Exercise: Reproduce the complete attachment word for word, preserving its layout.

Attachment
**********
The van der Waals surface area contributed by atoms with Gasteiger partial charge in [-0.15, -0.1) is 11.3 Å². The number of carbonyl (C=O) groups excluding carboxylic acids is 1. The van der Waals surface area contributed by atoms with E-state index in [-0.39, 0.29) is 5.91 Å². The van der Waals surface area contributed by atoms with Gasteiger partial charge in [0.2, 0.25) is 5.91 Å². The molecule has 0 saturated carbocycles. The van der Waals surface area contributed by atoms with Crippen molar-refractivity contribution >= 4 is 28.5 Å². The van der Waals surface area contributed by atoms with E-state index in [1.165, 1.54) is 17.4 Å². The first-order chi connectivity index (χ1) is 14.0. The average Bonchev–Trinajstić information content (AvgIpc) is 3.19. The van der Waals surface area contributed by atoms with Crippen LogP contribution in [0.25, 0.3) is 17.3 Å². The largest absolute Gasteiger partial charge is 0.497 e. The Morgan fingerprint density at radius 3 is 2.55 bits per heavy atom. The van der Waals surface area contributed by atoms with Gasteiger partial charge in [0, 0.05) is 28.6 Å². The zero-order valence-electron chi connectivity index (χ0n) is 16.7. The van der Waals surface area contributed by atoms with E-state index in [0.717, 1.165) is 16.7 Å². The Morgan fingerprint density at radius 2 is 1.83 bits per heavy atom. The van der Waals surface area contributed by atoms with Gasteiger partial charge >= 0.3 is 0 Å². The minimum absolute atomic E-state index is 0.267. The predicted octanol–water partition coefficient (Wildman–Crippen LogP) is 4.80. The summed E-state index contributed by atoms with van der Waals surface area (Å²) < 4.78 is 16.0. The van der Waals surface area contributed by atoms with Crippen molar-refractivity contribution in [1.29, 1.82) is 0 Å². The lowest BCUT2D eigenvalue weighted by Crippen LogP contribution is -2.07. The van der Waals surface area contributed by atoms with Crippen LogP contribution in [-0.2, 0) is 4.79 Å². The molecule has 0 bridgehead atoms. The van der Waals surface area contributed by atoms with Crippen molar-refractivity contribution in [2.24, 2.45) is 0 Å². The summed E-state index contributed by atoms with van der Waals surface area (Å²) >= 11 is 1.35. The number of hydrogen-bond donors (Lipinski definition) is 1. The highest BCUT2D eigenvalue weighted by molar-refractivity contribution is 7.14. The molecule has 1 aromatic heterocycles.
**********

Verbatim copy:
The van der Waals surface area contributed by atoms with Gasteiger partial charge in [-0.15, -0.1) is 11.3 Å². The number of carbonyl (C=O) groups excluding carboxylic acids is 1. The van der Waals surface area contributed by atoms with E-state index in [-0.39, 0.29) is 5.91 Å². The van der Waals surface area contributed by atoms with Gasteiger partial charge in [0.2, 0.25) is 5.91 Å². The molecule has 0 saturated carbocycles. The van der Waals surface area contributed by atoms with Crippen molar-refractivity contribution >= 4 is 28.5 Å². The van der Waals surface area contributed by atoms with E-state index in [1.165, 1.54) is 17.4 Å². The first-order chi connectivity index (χ1) is 14.0. The average Bonchev–Trinajstić information content (AvgIpc) is 3.19. The van der Waals surface area contributed by atoms with Crippen LogP contribution in [0.25, 0.3) is 17.3 Å². The largest absolute Gasteiger partial charge is 0.497 e. The Morgan fingerprint density at radius 3 is 2.55 bits per heavy atom. The van der Waals surface area contributed by atoms with Gasteiger partial charge in [0, 0.05) is 28.6 Å². The zero-order valence-electron chi connectivity index (χ0n) is 16.7. The van der Waals surface area contributed by atoms with E-state index in [0.717, 1.165) is 16.7 Å². The Morgan fingerprint density at radius 2 is 1.83 bits per heavy atom. The van der Waals surface area contributed by atoms with Gasteiger partial charge >= 0.3 is 0 Å². The minimum absolute atomic E-state index is 0.267. The predicted octanol–water partition coefficient (Wildman–Crippen LogP) is 4.80. The summed E-state index contributed by atoms with van der Waals surface area (Å²) < 4.78 is 16.0. The van der Waals surface area contributed by atoms with Crippen molar-refractivity contribution in [1.29, 1.82) is 0 Å². The lowest BCUT2D eigenvalue weighted by Crippen LogP contribution is -2.07. The van der Waals surface area contributed by atoms with Crippen LogP contribution in [-0.2, 0) is 4.79 Å². The molecule has 0 bridgehead atoms. The van der Waals surface area contributed by atoms with Crippen molar-refractivity contribution in [2.24, 2.45) is 0 Å². The summed E-state index contributed by atoms with van der Waals surface area (Å²) >= 11 is 1.35. The number of hydrogen-bond donors (Lipinski definition) is 1. The highest BCUT2D eigenvalue weighted by molar-refractivity contribution is 7.14. The molecule has 1 aromatic heterocycles.